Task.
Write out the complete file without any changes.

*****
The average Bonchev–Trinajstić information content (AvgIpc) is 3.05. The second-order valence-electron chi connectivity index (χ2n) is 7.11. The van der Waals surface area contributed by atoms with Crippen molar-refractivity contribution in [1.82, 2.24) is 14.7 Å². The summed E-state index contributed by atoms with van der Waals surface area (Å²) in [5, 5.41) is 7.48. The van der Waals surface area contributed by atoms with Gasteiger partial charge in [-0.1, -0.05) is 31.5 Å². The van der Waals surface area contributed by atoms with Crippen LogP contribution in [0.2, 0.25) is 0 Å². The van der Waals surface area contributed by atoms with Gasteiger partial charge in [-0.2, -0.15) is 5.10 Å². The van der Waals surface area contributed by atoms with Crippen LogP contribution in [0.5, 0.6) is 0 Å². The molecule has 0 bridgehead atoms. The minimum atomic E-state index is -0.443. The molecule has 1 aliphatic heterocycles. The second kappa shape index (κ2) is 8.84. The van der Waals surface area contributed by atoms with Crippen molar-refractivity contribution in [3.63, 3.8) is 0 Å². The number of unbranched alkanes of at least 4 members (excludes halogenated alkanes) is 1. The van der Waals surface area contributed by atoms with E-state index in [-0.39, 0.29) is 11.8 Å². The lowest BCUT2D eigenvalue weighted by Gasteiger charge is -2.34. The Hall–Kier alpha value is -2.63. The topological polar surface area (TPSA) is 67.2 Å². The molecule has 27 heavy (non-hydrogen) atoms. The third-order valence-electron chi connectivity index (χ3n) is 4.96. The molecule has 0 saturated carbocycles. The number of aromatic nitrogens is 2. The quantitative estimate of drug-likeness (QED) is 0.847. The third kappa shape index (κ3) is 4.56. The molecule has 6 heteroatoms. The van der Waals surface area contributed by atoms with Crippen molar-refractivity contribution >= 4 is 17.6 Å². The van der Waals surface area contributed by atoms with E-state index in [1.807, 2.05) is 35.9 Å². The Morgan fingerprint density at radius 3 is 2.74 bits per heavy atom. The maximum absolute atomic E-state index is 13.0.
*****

The average Bonchev–Trinajstić information content (AvgIpc) is 3.05. The second-order valence-electron chi connectivity index (χ2n) is 7.11. The van der Waals surface area contributed by atoms with Crippen molar-refractivity contribution in [1.82, 2.24) is 14.7 Å². The summed E-state index contributed by atoms with van der Waals surface area (Å²) in [5, 5.41) is 7.48. The van der Waals surface area contributed by atoms with Gasteiger partial charge in [-0.1, -0.05) is 31.5 Å². The van der Waals surface area contributed by atoms with Crippen LogP contribution in [0.2, 0.25) is 0 Å². The van der Waals surface area contributed by atoms with Gasteiger partial charge in [-0.2, -0.15) is 5.10 Å². The van der Waals surface area contributed by atoms with Crippen LogP contribution in [0.5, 0.6) is 0 Å². The molecule has 0 bridgehead atoms. The minimum atomic E-state index is -0.443. The molecule has 1 aliphatic heterocycles. The second kappa shape index (κ2) is 8.84. The van der Waals surface area contributed by atoms with Crippen molar-refractivity contribution in [3.63, 3.8) is 0 Å². The number of unbranched alkanes of at least 4 members (excludes halogenated alkanes) is 1. The van der Waals surface area contributed by atoms with E-state index in [-0.39, 0.29) is 11.8 Å². The lowest BCUT2D eigenvalue weighted by Gasteiger charge is -2.34. The Hall–Kier alpha value is -2.63. The topological polar surface area (TPSA) is 67.2 Å². The molecule has 27 heavy (non-hydrogen) atoms. The third-order valence-electron chi connectivity index (χ3n) is 4.96. The molecule has 0 saturated carbocycles. The number of aromatic nitrogens is 2. The quantitative estimate of drug-likeness (QED) is 0.847. The third kappa shape index (κ3) is 4.56. The molecule has 6 heteroatoms. The van der Waals surface area contributed by atoms with Crippen molar-refractivity contribution >= 4 is 17.6 Å². The van der Waals surface area contributed by atoms with E-state index in [1.807, 2.05) is 35.9 Å². The Morgan fingerprint density at radius 3 is 2.74 bits per heavy atom. The maximum absolute atomic E-state index is 13.0.